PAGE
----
Confirming media speculation, Amer Sports announced a week ago that it has received a non-binding preliminary indication of interest from a consortium comprising Anta Sports Products and an Asian private equity firm, FountainVest Partners, in view of acquiring its entire share capital for €40.00 a share in cash. That would be equivalent to a total consideration of around €4.6 billion.

Anta, which has become the biggest Chinese sporting goods company, concentrating on categories such as running and basketball, is probably most interested in Amer's strong outdoor and winter sports business under leading brands such as Arc'teryx and Salomon. We hear that it was recently a candidate to the acquisition of Peak Performance, which was eventually taken over a few months ago by Amer (Compass Vol. 11 – 7+8 of April 30, 2018).

Besides the implied diversification of its product coverage, another major upside for Anta would be its access to important markets through Amer's global sales structure. While the current trade tensions between the U.S. and China make it difficult to predict the future accessibility of the U.S. market for its products, the potential is strong also in Europe for Anta, which generates almost all of its turnover in China. Conversely, Anta's firepower in its domestic market could be useful for Amer, whose total sales in the Asia-Pacific region represent only about 15 percent of the total turnover, although Arc'teryx is already well established in the premium segment of the Chinese market, and Salomon has been growing strongly there lately, even in segments like road running.

Nevertheless, some investors apparently feel at this stage that the transaction may not go through in the end. After a brief suspension on the Helsinki Stock Exchange after the announcement, the Finnish-based sports group saw its share price jump by more than 18 percent to €34.09, going way above a former 52-week high of €32.80. Short of matching the price offered by the Chinese investors, Amer's share price has not changed since then, closing yesterday at €34.10 and giving the company a value of €3.97 billion.

In contrast with Amer, Anta's stock price on the Hong Kong stock exchange was down slightly in early trading after the announcement. It went further down subsequently, closing yesterday at 34.30 Hong Kong dollars, which still gives it a stock market capitalization of HK$ 89.5 billion (€9.3bn-$10.8bn), much higher than that of Amer, Anta would probably have no problems in finding money for the transaction. Bloomberg has worked out that Anta had $1.5 billion of cash and equivalents at the end of June, but investors probably feel that the indicative price offered for Amer would be much too high to justify the expected benefits.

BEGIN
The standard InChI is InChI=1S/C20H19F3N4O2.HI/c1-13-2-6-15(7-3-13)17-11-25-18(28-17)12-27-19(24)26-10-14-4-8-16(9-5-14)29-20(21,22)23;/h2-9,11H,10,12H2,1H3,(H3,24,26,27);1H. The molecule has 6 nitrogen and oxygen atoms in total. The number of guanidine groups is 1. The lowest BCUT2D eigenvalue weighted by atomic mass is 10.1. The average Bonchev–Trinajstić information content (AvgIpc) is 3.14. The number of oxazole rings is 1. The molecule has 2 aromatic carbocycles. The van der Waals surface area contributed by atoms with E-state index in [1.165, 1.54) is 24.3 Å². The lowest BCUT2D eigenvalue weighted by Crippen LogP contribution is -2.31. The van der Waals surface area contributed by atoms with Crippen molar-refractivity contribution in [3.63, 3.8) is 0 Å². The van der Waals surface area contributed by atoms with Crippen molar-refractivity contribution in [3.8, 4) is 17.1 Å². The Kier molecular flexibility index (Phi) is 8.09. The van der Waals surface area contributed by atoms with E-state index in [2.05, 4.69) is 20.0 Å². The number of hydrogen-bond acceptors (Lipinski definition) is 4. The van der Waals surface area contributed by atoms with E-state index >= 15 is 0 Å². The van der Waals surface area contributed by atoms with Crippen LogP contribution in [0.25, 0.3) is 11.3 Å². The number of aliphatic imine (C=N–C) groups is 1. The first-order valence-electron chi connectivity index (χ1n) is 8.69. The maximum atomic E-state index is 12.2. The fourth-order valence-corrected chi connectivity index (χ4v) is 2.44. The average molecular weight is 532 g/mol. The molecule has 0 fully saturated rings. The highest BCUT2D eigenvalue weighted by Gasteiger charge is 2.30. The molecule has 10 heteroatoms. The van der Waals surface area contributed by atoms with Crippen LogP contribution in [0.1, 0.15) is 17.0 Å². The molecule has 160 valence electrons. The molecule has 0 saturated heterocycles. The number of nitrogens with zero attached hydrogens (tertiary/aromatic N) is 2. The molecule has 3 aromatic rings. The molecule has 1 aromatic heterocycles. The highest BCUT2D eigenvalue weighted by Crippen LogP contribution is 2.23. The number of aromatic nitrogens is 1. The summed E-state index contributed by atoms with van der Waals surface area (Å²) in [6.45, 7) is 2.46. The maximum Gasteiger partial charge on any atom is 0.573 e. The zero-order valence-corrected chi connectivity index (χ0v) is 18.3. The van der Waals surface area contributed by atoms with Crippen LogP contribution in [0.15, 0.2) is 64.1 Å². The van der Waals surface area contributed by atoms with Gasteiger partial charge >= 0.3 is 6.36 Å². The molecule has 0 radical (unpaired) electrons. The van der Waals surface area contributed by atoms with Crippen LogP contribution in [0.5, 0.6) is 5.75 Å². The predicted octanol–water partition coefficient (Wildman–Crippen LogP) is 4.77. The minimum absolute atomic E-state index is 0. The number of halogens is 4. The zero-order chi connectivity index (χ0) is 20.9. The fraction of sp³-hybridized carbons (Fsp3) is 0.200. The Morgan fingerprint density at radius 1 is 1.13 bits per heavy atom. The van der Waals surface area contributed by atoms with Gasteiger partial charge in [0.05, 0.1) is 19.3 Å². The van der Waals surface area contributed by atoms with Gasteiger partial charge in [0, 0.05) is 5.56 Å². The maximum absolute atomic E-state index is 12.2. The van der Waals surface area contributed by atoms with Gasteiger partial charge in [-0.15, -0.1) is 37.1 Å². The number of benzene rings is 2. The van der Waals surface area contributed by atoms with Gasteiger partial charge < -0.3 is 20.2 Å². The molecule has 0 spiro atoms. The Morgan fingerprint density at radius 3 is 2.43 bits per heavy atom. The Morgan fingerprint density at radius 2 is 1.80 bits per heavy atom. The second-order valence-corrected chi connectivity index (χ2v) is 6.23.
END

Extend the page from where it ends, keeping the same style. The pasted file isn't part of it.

The indication of interest from the consortium came after Anta reported a buoyant performance for the first half of this year (see our previous issue) with a sales jump of 44.1 percent to 10.55 billion yuan renmimbi (€1.32bn-$1.52bn). The group's profit attributable to shareholders soared by 34.0 percent to RMB 1.94 billion (€247m-$280m).

Agreements with other brands have helped The Anta group has turned into the largest Chinese sports apparel and footwear brand, and it works the Chinese market with several others. It acquired brand rights for Fila in China nine years ago, and more recently sealed joint ventures to sell the Descente and Kolon brands in the same market. But Anta managers have made it clear in the last years that they were eager to complement their business through substantial international acquisitions. Several sources suggested that Anta previously sniffed at Puma, although this could not be substantiated.

The Amer group's winter sports equipment and apparel business could be particularly relevant for Anta, a partner of the Chinese Olympic Committee, which is eager to capitalize on the upcoming Winter Olympics to be held in Beijing in 2022. Salomon and Atomic are among the Amer Sports brands that stand to get plenty of exposure at these Olympics. Others could gain from increased Chinese interest in winter sports, such as Arc'teryx and Peak Performance.

Amer pointed out that it has not yet engaged in any negotiations with the consortium and that it has not made any decision in respect of its indication of interest. It noted that the prospective investors' project is subject to a number of conditions and that completion of the tender offer would be subject to further conditions.

Besides the endorsement by Amer's board of directors and by shareholders holding at least 90 percent of the shares, one of the conditions would be the availability of financing from identified sources. Another one would be the approval of the deal by the board of directors of Anta.

Created in 2007 and based in Hong Kong, Fountainvest is described as one of the largest private equity funds dedicated to China. It is led by one of its founders, Frank K. Tang, who started his investment banking career in the New York office of Goldman Sachs, a company where he worked for 11 years.

The expression of interest made by Anta and Fountainvest was made public only a few days after last Thursday's scheduled meeting between the management Amer Sports and financial analysts (see the following story).